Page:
Lullubi rock reliefs Edit
The rock reliefs of the mountain kingdom of Lullubi, especially the Anubanini rock relief, are rock reliefs from circa 2300 BC or the early 2nd millennium BC, the earliest rock reliefs of Iran. They are located in Kermanshah Province.   These reliefs are thought to have influenced the later Achaemenid Behistun reliefs, about a millennium and a half later.  
Elamite art, from the south and west of modern Iran shared many characteristics with the neighbouring art of Mesopotamia, though it was often less sophisticated. Cylinder seals, small figures of worshippers, gods and animals, shallow reliefs, and some large statues of rulers are all found. There are a small number of very fine gold vessels with relief figures. 
Luristan bronzes (rarely "Lorestān", "Lorestāni" etc. in sources in English) are small cast objects decorated with bronze sculptures from the Early Iron Age which have been found in large numbers in Lorestān Province and Kermanshah in west-central Iran.  They include a great number of ornaments, tools, weapons, horse-fittings and a smaller number of vessels including situlae,  and those found in recorded excavations are generally found in burials.  The ethnicity of the people who created them remains unclear,  though they may well have been Persian, possibly related to the modern Lur people who have given their name to the area. They probably date to between about 1000 and 650 BC. 
The bronzes tend to be flat and use openwork, like the related metalwork of Scythian art. They represent the art of a nomadic or transhumant people, for whom all possessions needed to be light and portable, and necessary objects such as weapons, finials (perhaps for tent-poles), horse-harness fittings, pins, cups and small fittings are highly decorated over their small surface area.  Representations of animals are common, especially goats or sheep with large horns, and the forms and styles are distinctive and inventive. The "Master of Animals" motif, showing a human positioned between and grasping two confronted animals is common  but typically highly stylized.  Some female "mistress of animals" are seen.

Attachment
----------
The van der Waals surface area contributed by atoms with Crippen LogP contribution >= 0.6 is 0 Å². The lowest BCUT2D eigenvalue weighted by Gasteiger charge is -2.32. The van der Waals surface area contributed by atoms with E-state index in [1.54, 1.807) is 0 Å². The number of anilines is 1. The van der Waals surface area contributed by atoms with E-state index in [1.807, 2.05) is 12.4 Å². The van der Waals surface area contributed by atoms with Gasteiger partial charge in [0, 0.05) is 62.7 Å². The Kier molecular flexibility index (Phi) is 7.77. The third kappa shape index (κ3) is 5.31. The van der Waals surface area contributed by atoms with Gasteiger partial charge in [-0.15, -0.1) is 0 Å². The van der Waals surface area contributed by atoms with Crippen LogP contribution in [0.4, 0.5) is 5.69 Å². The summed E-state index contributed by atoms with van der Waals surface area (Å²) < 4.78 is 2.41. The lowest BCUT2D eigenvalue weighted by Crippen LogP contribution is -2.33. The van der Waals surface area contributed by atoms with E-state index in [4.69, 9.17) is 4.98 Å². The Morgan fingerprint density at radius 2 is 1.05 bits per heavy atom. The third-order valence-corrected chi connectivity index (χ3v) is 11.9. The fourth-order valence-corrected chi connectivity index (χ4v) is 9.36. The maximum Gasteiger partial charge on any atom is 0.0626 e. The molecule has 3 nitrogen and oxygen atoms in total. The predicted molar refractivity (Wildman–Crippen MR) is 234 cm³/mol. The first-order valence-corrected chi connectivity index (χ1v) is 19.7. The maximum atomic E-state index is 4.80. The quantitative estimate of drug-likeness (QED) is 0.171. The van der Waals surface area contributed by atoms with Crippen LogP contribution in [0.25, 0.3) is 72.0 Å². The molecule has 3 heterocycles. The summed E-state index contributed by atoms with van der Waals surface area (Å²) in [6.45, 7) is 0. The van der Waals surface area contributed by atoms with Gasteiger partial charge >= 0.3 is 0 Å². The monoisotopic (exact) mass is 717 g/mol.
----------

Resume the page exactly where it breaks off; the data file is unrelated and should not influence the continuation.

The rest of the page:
The Ziwiye hoard of about 700 BC is a collection of objects, mostly in metal, perhaps not all in fact found together, of about the same date, probably showing the art of the Persian cities of the period. Delicate metalwork from Iron Age II times has been found at Hasanlu and still earlier at Marlik. 
Achaemenid art includes frieze reliefs, metalwork, decoration of palaces, glazed brick masonry, fine craftsmanship (masonry, carpentry, etc.), and gardening. Most survivals of court art are monumental sculpture, above all the reliefs, double animal-headed Persian column capitals and other sculptures of Persepolis (see below for the few but impressive Achaemenid rock reliefs). 
Although the Persians took artists, with their styles and techniques, from all corners of their empire, they produced not simply a combination of styles, but a synthesis of a new unique Persian style.  Cyrus the Great in fact had an extensive ancient Iranian heritage behind him the rich Achaemenid gold work, which inscriptions suggest may have been a specialty of the Medes, was for instance in the tradition of earlier sites.
The rhyton drinking vessel, horn-shaped and usually ending in an animal shape, is the most common type of large metalwork to survive, as in a fine example in New York. There are a number of very fine smaller pieces of jewellery or inlay in precious metal, also mostly featuring animals, and the Oxus Treasure has a wide selection of types. Small pieces, typically in gold, were sewn to clothing by the elite, and a number of gold torcs have survived. 
One of a pair of armlets from the Oxus Treasure, which has lost its inlays of precious stones or enamel
Similar armlets in the "Apadana" reliefs at Persepolis, also bowls and amphorae with griffin handles are given as tribute
Bas-relief in Persepolis—a symbol in Zoroastrian for Nowruz— eternally fighting bull (personifying the moon), and a lion (personifying the Sun) representing the Spring